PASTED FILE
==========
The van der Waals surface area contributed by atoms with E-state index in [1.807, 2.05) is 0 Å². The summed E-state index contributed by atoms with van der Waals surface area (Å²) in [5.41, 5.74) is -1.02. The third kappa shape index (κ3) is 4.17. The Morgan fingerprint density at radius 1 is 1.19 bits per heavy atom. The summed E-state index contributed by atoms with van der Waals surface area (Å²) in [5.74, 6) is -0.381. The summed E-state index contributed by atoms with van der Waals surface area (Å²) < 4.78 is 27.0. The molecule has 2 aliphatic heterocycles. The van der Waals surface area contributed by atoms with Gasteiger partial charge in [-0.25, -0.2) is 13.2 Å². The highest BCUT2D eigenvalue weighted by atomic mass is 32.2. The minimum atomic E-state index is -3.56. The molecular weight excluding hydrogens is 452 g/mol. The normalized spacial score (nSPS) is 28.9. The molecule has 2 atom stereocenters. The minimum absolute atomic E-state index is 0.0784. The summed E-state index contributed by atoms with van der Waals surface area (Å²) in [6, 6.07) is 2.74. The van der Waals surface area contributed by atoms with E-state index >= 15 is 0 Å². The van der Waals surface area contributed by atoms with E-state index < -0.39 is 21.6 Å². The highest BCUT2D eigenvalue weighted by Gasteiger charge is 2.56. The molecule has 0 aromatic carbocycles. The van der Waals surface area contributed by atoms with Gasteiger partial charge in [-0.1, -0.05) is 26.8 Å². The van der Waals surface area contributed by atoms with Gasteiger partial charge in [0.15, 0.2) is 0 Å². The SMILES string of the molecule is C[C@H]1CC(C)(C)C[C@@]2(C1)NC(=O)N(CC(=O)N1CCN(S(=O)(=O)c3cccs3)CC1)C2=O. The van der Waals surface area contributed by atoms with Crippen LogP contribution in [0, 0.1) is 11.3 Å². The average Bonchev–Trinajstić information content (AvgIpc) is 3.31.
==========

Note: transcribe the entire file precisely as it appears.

The van der Waals surface area contributed by atoms with E-state index in [1.807, 2.05) is 0 Å². The summed E-state index contributed by atoms with van der Waals surface area (Å²) in [5.41, 5.74) is -1.02. The third kappa shape index (κ3) is 4.17. The Morgan fingerprint density at radius 1 is 1.19 bits per heavy atom. The summed E-state index contributed by atoms with van der Waals surface area (Å²) in [5.74, 6) is -0.381. The summed E-state index contributed by atoms with van der Waals surface area (Å²) < 4.78 is 27.0. The molecule has 2 aliphatic heterocycles. The van der Waals surface area contributed by atoms with Gasteiger partial charge in [-0.25, -0.2) is 13.2 Å². The highest BCUT2D eigenvalue weighted by atomic mass is 32.2. The minimum atomic E-state index is -3.56. The molecular weight excluding hydrogens is 452 g/mol. The normalized spacial score (nSPS) is 28.9. The molecule has 2 atom stereocenters. The minimum absolute atomic E-state index is 0.0784. The summed E-state index contributed by atoms with van der Waals surface area (Å²) in [6, 6.07) is 2.74. The van der Waals surface area contributed by atoms with E-state index >= 15 is 0 Å². The van der Waals surface area contributed by atoms with E-state index < -0.39 is 21.6 Å². The highest BCUT2D eigenvalue weighted by Gasteiger charge is 2.56. The molecule has 0 aromatic carbocycles. The van der Waals surface area contributed by atoms with Gasteiger partial charge in [-0.1, -0.05) is 26.8 Å². The van der Waals surface area contributed by atoms with Gasteiger partial charge in [0.15, 0.2) is 0 Å². The SMILES string of the molecule is C[C@H]1CC(C)(C)C[C@@]2(C1)NC(=O)N(CC(=O)N1CCN(S(=O)(=O)c3cccs3)CC1)C2=O. The van der Waals surface area contributed by atoms with Crippen LogP contribution in [0, 0.1) is 11.3 Å². The average Bonchev–Trinajstić information content (AvgIpc) is 3.31.